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Global commercial property markets slowing improving despite economic woes

The firm’s Global Office Index reveals t5hat the fourth quarter of 2011 was the eighth consecutive quarter where prime office rents have risen, up 0.8% over the previous quarter and 6% up on the fourth quarter of 2010. Global vacancy is edging down to the lowest point for the past two years at 13.6%.

‘The majority of global leasing markets are holding firm, and many are showing remarkable resilience especially among the BRIC countries, as well as robust showings from Canada, Australia, Germany and the Nordics,’ said Jeremy Kelly, director in Jones Lang LaSalle’s global research team and report author.

‘While leasing markets in the major financial centres are softening, the limited supply pipeline should ensure that they do not move significantly out of balance,’ he added.

The index tracks the rental performance of prime office space across 81 major markets in the Americas, Asia Pacific and Europe.
It found that rental growth rose the highest in the Americas at 1.2% compared with the third quarter 2011, as landlord leverage gradually increased in the majority of markets.

In Asia Pacific markets have seen rental growth decelerating from 2.5% in the third quarter to just 0.9% in fourth quarter as corporate demand began to slow.
Despite the negative economic backdrop, Europe’s office markets showed some improvement in the fourth quarter with growth picking up to 0.4% from a virtual halt in the previous quarter.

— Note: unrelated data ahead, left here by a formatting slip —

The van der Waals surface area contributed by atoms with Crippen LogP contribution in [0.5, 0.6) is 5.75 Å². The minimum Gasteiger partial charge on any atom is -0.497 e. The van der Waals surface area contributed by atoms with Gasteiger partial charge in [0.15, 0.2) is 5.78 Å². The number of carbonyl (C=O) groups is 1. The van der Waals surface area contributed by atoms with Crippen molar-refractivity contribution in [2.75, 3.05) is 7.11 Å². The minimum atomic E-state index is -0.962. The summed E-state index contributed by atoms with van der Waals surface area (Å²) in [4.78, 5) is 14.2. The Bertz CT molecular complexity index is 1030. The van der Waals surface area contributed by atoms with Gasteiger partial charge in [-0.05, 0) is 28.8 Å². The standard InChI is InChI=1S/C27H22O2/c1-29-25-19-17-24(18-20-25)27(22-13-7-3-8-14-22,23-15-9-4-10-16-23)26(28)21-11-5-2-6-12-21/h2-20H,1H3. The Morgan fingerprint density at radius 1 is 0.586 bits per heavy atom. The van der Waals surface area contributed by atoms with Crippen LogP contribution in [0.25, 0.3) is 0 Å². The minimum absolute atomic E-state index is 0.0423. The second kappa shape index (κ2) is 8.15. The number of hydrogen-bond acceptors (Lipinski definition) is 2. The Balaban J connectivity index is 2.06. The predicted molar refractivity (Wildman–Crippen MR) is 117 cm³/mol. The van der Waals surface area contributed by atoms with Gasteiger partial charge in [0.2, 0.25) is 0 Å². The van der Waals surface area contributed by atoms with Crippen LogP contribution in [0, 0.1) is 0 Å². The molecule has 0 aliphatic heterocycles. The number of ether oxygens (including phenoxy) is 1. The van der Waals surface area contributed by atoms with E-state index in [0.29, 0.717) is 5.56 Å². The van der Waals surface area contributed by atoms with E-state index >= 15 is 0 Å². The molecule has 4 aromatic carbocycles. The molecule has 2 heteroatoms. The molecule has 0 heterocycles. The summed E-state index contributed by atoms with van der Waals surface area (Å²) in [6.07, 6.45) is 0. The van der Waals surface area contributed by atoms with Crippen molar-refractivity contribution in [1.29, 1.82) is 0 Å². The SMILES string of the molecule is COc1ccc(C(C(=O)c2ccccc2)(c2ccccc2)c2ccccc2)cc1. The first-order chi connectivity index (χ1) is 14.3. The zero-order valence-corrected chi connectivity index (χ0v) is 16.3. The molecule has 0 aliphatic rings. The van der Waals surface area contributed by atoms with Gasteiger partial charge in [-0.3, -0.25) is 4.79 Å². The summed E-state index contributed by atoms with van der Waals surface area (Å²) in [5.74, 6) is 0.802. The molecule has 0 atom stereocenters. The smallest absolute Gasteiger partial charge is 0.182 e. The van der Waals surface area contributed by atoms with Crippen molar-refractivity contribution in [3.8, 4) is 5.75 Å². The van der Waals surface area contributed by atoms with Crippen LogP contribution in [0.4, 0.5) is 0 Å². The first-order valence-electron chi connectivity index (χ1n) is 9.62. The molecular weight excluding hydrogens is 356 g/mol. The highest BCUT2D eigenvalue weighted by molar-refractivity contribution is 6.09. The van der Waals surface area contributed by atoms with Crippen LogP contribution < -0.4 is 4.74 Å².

It says that leasing volumes will be steady in 2012 with positive rental growth expected in most major office markets with Beijing, Toronto and San Francisco topping the charts with potential double digit increases.

Investors, already wise to the resilient fundamentals in the commercial real estate sector, continue to choose real estate given attractive investment status compared with alternative investments.

The index also shows robust capital market investment volumes in the fourth quarter of 2011. A total of US$411 billion was transacted in 2011, 28% up on 2010. 2012 transaction levels are set to match 2011, with upside potential in the Americas.

‘The markets are witnessing a flight to quality, traditional in times of uncertainty, as investors pivot towards core assets in those major cities with strong economic fundamentals and/or with safe haven characteristics,’ said Arthur de Haast, lead director of the International Capital Group at Jones Lang LaSalle.

‘While there is capital available for commercial real estate, debt financing around the global will be more constrained in 2012.  We’re seeing capital appreciation slowing as yields flatten, and spreads between core and secondary assets are widening,’ he added.

The report concludes that while commercial real estate expectations for 2012 have been tempered, barring significant financial system shocks, commercial real estate investment and leasing volumes are likely to be maintained at 2011 levels.